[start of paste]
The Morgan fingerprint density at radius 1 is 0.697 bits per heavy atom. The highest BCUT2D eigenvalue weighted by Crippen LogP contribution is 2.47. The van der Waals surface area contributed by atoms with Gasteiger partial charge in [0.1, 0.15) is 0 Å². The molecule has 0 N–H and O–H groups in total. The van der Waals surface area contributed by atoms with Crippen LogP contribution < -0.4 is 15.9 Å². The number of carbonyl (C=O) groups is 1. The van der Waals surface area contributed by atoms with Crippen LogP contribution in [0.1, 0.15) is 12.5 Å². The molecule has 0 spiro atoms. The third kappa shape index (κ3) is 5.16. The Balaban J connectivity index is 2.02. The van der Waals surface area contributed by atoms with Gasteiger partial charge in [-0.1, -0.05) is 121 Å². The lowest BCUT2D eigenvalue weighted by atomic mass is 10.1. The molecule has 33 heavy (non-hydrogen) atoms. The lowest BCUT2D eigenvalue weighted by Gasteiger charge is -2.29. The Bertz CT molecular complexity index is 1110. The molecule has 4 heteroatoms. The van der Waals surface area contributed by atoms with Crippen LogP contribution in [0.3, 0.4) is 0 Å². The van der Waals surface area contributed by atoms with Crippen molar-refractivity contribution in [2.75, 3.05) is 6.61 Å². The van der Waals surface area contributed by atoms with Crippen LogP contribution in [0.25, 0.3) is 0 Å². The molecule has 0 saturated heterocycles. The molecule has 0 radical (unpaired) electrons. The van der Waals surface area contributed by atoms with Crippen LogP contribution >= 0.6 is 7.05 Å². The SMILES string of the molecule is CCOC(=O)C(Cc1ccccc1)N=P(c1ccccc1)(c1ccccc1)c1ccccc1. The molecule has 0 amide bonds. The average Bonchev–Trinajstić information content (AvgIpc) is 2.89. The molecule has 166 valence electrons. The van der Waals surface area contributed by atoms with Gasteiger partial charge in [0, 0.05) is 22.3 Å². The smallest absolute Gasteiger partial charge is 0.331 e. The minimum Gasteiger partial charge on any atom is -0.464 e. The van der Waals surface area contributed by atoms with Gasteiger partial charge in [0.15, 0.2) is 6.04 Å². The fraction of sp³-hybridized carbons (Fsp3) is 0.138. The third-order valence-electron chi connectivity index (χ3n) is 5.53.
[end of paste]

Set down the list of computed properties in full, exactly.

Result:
The Morgan fingerprint density at radius 1 is 0.697 bits per heavy atom. The highest BCUT2D eigenvalue weighted by Crippen LogP contribution is 2.47. The van der Waals surface area contributed by atoms with Gasteiger partial charge in [0.1, 0.15) is 0 Å². The molecule has 0 N–H and O–H groups in total. The van der Waals surface area contributed by atoms with Crippen LogP contribution < -0.4 is 15.9 Å². The number of carbonyl (C=O) groups is 1. The van der Waals surface area contributed by atoms with Crippen LogP contribution in [0.1, 0.15) is 12.5 Å². The molecule has 0 spiro atoms. The third kappa shape index (κ3) is 5.16. The Balaban J connectivity index is 2.02. The van der Waals surface area contributed by atoms with Gasteiger partial charge in [-0.1, -0.05) is 121 Å². The lowest BCUT2D eigenvalue weighted by atomic mass is 10.1. The molecule has 33 heavy (non-hydrogen) atoms. The lowest BCUT2D eigenvalue weighted by Gasteiger charge is -2.29. The Bertz CT molecular complexity index is 1110. The molecule has 4 heteroatoms. The van der Waals surface area contributed by atoms with Crippen LogP contribution in [0.3, 0.4) is 0 Å². The van der Waals surface area contributed by atoms with Crippen molar-refractivity contribution in [2.75, 3.05) is 6.61 Å². The van der Waals surface area contributed by atoms with Crippen LogP contribution in [0.25, 0.3) is 0 Å². The molecule has 0 saturated heterocycles. The molecule has 0 radical (unpaired) electrons. The van der Waals surface area contributed by atoms with Crippen LogP contribution >= 0.6 is 7.05 Å². The SMILES string of the molecule is CCOC(=O)C(Cc1ccccc1)N=P(c1ccccc1)(c1ccccc1)c1ccccc1. The molecule has 0 amide bonds. The average Bonchev–Trinajstić information content (AvgIpc) is 2.89. The molecule has 166 valence electrons. The van der Waals surface area contributed by atoms with Gasteiger partial charge in [0, 0.05) is 22.3 Å². The smallest absolute Gasteiger partial charge is 0.331 e. The minimum Gasteiger partial charge on any atom is -0.464 e. The van der Waals surface area contributed by atoms with Gasteiger partial charge in [0.15, 0.2) is 6.04 Å². The fraction of sp³-hybridized carbons (Fsp3) is 0.138. The third-order valence-electron chi connectivity index (χ3n) is 5.53.